Steve Weissman: Whose Coup in America?
Whose Coup in America?
By Steve Weissman
t r u t h o u t | Perspective
Thursday 15 July 2004
A coup d'etat in the United States? What sane person would believe it? No one in their right mind could honestly think that President George W. Bush would use the officially predicted terrorist attack on American soil in the next few months as a pretext to put off November's election. Yet many otherwise sensible Americans seem convinced he will.
I think they are wrong, and are aiming at the wrong target. But I have to admit that their circumstantial evidence exposes much that is rotten in both the Bush Administration and what we are taught to think of as American Democracy.
Start with the ham-fisted way Tom Ridge, chief of Homeland Security, took center stage last week to predict that Osama bin Laden would soon "disrupt our democratic process." Mr. Ridge openly admitted that neither he nor any of our intelligence services knew when, where, or how the evil Saudi might strike. They only knew he would.
Secretary Ridge offered his airy prognosis just as the Democrats were gaining in the polls from Senator Kerry's choice of John Edwards as his running mate. No doubt, the Bush Administration's timing - and the presence of Vice President Cheney - were purely coincidental.
The other shoe fell when Homeland Security officials clumsily revealed a disturbing secret: they were considering what legal steps they would need to postpone the presidential election should the predicted attack take place. The story began to emerge last Thursday at a press briefing by figures identified in the official transcript only as "Senior Intelligence Officials."
Question: Would you postpone voting?
Senior Intelligence Official: That's a speculative question that I'm not prepared to answer, frankly. There are all kinds of issues here we have to deal with. It's premature for anyone here at the Department to give information on this topic.
By Sunday, Reuters and Newsweek reported that officials were indeed "mulling" how they might postpone the elections. On Monday, National Security Advisor Condaleeza Rice gave the story new life by denying that the White House was even considering such an alternative.
An item from afar heightened the distrust. In Pakistan, security officials revealed that the Bush Administration was blatantly pushing Gen. Mushareff's government "to deliver" bin Laden or other HVTs - High Value Targets - "before the [upcoming] U.S. elections." As brilliantly reported last week by the often pro-Bush New Republic, a White House official explicitly told the Pakistani intelligence chief that the best date for good news would be the last ten days of July, just before or during the Democratic National Convention.
"It would be best," said the Bush aide, "if the arrest or killing of [any] HVT were announced on twenty-six, twenty-seven, or twenty-eight July."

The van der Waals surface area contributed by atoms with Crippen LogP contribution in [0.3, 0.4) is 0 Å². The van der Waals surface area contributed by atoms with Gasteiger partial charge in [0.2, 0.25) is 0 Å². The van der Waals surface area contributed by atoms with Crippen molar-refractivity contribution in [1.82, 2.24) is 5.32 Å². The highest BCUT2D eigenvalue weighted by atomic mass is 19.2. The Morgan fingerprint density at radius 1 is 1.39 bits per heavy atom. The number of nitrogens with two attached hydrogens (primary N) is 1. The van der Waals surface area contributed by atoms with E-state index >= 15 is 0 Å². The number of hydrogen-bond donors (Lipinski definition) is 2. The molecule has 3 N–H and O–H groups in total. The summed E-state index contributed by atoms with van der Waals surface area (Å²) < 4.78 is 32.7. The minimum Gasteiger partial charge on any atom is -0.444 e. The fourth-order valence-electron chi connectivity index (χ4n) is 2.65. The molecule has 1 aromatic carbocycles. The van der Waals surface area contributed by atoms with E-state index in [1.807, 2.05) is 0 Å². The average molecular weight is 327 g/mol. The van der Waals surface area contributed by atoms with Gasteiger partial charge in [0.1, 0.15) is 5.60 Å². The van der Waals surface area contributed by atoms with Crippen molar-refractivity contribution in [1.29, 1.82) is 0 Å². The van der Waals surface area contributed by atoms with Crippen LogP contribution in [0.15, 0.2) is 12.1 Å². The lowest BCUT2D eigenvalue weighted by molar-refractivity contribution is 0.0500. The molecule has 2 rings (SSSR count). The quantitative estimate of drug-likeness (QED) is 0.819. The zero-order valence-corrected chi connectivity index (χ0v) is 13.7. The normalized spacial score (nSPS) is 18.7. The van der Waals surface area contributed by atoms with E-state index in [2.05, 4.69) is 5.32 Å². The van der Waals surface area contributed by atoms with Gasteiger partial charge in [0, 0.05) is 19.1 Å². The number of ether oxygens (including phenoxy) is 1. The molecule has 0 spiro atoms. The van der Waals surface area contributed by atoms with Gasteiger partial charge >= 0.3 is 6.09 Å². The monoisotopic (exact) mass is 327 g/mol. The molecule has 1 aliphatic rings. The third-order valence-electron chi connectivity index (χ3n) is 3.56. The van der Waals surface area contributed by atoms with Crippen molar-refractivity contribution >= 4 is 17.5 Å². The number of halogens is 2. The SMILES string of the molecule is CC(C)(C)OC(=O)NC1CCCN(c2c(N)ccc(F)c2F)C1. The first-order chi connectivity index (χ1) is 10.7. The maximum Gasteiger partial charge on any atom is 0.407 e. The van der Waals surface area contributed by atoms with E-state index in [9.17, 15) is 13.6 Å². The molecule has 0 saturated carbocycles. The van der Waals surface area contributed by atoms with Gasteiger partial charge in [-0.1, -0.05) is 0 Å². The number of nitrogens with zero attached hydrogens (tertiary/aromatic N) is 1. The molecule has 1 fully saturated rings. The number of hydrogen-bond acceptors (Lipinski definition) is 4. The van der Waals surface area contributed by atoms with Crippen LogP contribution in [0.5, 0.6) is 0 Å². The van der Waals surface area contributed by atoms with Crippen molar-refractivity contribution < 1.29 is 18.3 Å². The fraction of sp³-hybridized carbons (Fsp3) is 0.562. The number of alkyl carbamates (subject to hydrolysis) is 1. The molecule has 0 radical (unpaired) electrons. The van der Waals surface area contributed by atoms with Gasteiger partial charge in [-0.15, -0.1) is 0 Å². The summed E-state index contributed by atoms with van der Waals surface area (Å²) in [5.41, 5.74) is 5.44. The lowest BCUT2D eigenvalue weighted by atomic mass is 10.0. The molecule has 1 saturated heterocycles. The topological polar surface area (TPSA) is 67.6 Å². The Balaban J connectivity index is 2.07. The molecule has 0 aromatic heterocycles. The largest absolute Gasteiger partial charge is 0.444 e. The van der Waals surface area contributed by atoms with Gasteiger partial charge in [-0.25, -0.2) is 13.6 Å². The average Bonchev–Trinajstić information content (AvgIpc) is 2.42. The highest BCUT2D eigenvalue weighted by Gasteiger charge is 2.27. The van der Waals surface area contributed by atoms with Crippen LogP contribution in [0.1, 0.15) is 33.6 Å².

Am I outraged over the administration's effort to create a July Surprise? No, not really. The only outrage is how few of us will even blink. After all their lies about Weapons of Mass Destruction, Saddam and Osama, and acceptable torture, who could be surprised that Team Bush was trying to orchestrate a major kill or capture to drown out the Democratic Convention?
Would they, then, use a terrorist attack to put off the elections if Mr. Bush felt he might lose the election? I have no doubt they would, but only if they thought they could get away with it. And, given how quickly Democratic Party leaders and much of the media shot down their trial balloons, they know they cannot. At least not yet.
Prime Minister Jose Maria Aznar faced a similar situation in Spain last March, when terrorists bombed four commuter trains three days before the national election. According to rumors sweeping Spain at the time, he prepared to declare a national emergency and postpone the election until autumn, but backed down when King Juan Carlos refused to sign the necessary decrees.
To this day, no one has proved the rumors true, while Aznar's party called them "a colossal lie." In any case, the elections went ahead as scheduled, and Aznar's party lost to the anti-war Socialists.
Still, the rumor has a lesson to teach. Once Congress or the Constitution gives the president the power to postpone elections, or go to war, or do almost anything else, we have no independent head of state to stay his hand. Only the Supreme Court could stop him, if they would. Not a promising prospect after the last presidential selection.
Spurred by two world wars, a cold war, a globalizing economy, and a weak-kneed Congress, the American presidency has increasingly become more an elected monarchy than the co-equal branch of government our founders intended. Who needs a coup if the elected monarch can do as he will?
Still, Mr. Bush's legacy may well be to show us exactly how scary even a time-bound monarch can become. An online magazine with excellent sources in the Republican Party, but an unsavory reputation among journalists, has painted the president as going seriously wacky. Like many others, I dismissed the account as unsubstantiated rumors, which I hope they are. But what if the rumors were true? In our elected monarchy, who can stop a crazy king? Who can stop a sane king who fails to grasp reality?
Perhaps the time has come for voters to stand up against unchecked power, and for Congress to take back the right to declare war, make peace, schedule elections, and do all the other things that the Constitution intended it to do.
Forget imagined coups, and take back the power that Mr. Bush has wrested away from an all-too-compliant Congress and from terrified voters who wrongly thought he would make them safe.
of the Berkeley Free Speech Movement and the New Left
monthly Ramparts, Steve
Weissman lived for many years in London, working as a
magazine writer and television producer. He now lives and
works in France, where he writes for t r u t h o u